The warning strike in seven German airports has had a major impact: the terminals in Munich and Frankfurt am Main are utterly empty. Verdi explains that this is just a foretaste of a hot spring. Employers are outraged.
Whistle whistles rang out through Terminal 1 of Frankfurt Airport instead of the usual loudspeaker announcements. Only very few passengers have strayed to Germany's largest airport, but more and more employees are protesting loudly and resolutely for higher salaries and better facilities. The all-day warning strike by the Verdi union at seven German airports is having an effect. It could be a first taste of more labor disputes and disruptions to air traffic as the year progresses.
Twelve emergency flights instead of the planned 1005 flight movements is the daily balance sheet in Frankfurt. Hardly anything flies in Munich, Hanover, Stuttgart, Bremen, Hamburg and Dortmund either. Even at airports that are not under strike, such as Berlin, there are some restrictions as a result of the warning strikes. Despite the start of the holidays in Baden-Württemberg and Bavaria, there is no chaos there either. According to estimates by the airport association ADV, almost 300,000 passengers are affected by a good 2,340 flight cancellations. "We have a very quiet day in the airspace," a spokesman for German air traffic control describes the situation. For Saturday, DFS expects a slightly higher volume, especially because the approaches from the USA have been postponed.
The warning strike ended on Saturday, but the wage dispute in the public sector has by no means been resolved. Verdi boss Frank Werneke threatens before the next round of negotiations in the "Frankfurter Allgemeine Sunday newspaper": "The next strikes will have a different dimension." If the employers come up with a really good offer next week, an agreement can be reached quickly. Otherwise, the current warning strikes are only a foretaste. Labor is still scarce at airports. If conditions don't improve, handling chaos like last year can hardly be avoided, warns Verdi Vice President Christine Behle. In front of around 3,000 protesters in Frankfurt, trade union secretary Christoph Niemitz had a catchy sentence ready: "Inflation is eating into the wallets of the employees. The employer can no longer find staff and yet they don't take a step towards us. How can you be so stupid!"
Lufthansa has already trimmed its 2023 summer flight schedule with a view to staff. "Currently, the personnel bottlenecks in the industry across Europe have not yet been completely overcome," says a spokesman in Frankfurt. It is therefore preferable to take flights out of the program now rather than having to cancel them at short notice like last year. The passengers could plan better that way. In 2022, with the ebbing corona pandemic, the sharp increase in demand had pushed the industry to its limits. The consequences were delays and cancellations as well as long waiting times, for example at baggage claim and security checks.
Verdi and the civil servants' association DBB are demanding 10.5 percent more income in the public service wage dispute, but at least 500 euros more for the approximately 2.5 million federal and local employees. An offer from the employer has not yet been received. In addition to public service, the warning strikes at the airport also involved local collective bargaining for ground handling services and a nationwide round of collective bargaining for 25,000 employees in aviation security.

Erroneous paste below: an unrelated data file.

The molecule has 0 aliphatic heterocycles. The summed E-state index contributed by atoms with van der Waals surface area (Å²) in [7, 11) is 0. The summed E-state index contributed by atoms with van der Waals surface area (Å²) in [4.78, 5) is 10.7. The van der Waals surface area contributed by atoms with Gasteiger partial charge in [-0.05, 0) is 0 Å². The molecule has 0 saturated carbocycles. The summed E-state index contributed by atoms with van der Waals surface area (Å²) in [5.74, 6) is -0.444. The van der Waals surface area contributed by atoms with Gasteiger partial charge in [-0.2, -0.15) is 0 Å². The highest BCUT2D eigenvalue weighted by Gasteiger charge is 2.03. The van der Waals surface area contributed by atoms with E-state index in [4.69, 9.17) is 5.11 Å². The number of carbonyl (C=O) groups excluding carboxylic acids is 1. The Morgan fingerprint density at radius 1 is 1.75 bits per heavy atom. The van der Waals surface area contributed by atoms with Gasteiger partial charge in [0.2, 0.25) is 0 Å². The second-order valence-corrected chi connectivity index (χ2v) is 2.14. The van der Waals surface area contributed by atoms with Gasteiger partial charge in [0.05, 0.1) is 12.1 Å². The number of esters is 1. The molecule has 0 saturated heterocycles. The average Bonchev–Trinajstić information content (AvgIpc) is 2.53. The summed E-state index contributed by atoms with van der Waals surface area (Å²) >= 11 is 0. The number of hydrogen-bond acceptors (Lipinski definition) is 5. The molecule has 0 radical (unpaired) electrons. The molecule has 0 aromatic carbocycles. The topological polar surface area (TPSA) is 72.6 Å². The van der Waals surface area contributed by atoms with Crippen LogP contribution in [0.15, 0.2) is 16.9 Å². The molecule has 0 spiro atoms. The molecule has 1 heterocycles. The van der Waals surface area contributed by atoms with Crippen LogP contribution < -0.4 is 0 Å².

Lufthansa wants to leave the Verdi warning strike behind as quickly as possible. "We will start regular operations again immediately on Saturday," said a spokesman. On Friday, however, the largest German airline had to cancel around 1,300 flights - after just overcoming an IT malfunction caused by an excavator at a railway construction site on Wednesday. Ironically, the railways benefited and also brought a number of short-distance passengers to their destinations in fully occupied trains.
The airport association ADV spoke of an "unprecedented escalation" given the extent of the strike. There is also sharp criticism of the union from medium-sized companies. "It is unacceptable that Verdi lives out its collective bargaining demands on the back of the entire German economy," said Markus Jerger, head of the Federal Association of Small and Medium-sized Businesses. Verdi had declared that emergency services would exempt relief flights to the Turkish-Syrian earthquake area from the strike. In addition, aid supplies could be flown out via Frankfurt-Hahn Airport, which is not under strike. Disruptions such as those caused by this strike cannot always be compensated for, however, emphasized the Barig association, which represents the interests of foreign airlines in Germany. Humanitarian aid deliveries are highly sensitive logistics chains.
Nevertheless, a new air bridge was set up from Germany to the Turkish earthquake areas during the course of the day. Two Lufthansa Cargo planes took off from Frankfurt with relief supplies to Antalya. From Monday, the German-Turkish company SunExpress will be flying to Antalya on Mondays and Tuesdays with a passenger plane that has been converted purely for freight transport. From Monday, aid packages for the earthquake victims can be handed in free of charge in the approximately 7,500 DPD parcel shops.
For the guests of the Munich Security Conference, the airport made an exception to the suspended flight operations. "All private flights registered for the MSC will be accepted and processed," said an airport spokesman. The Munich Security Conference is considered one of the most important meetings of politicians and experts on security policy worldwide. A total of 40 heads of state and government and almost 100 ministers are expected.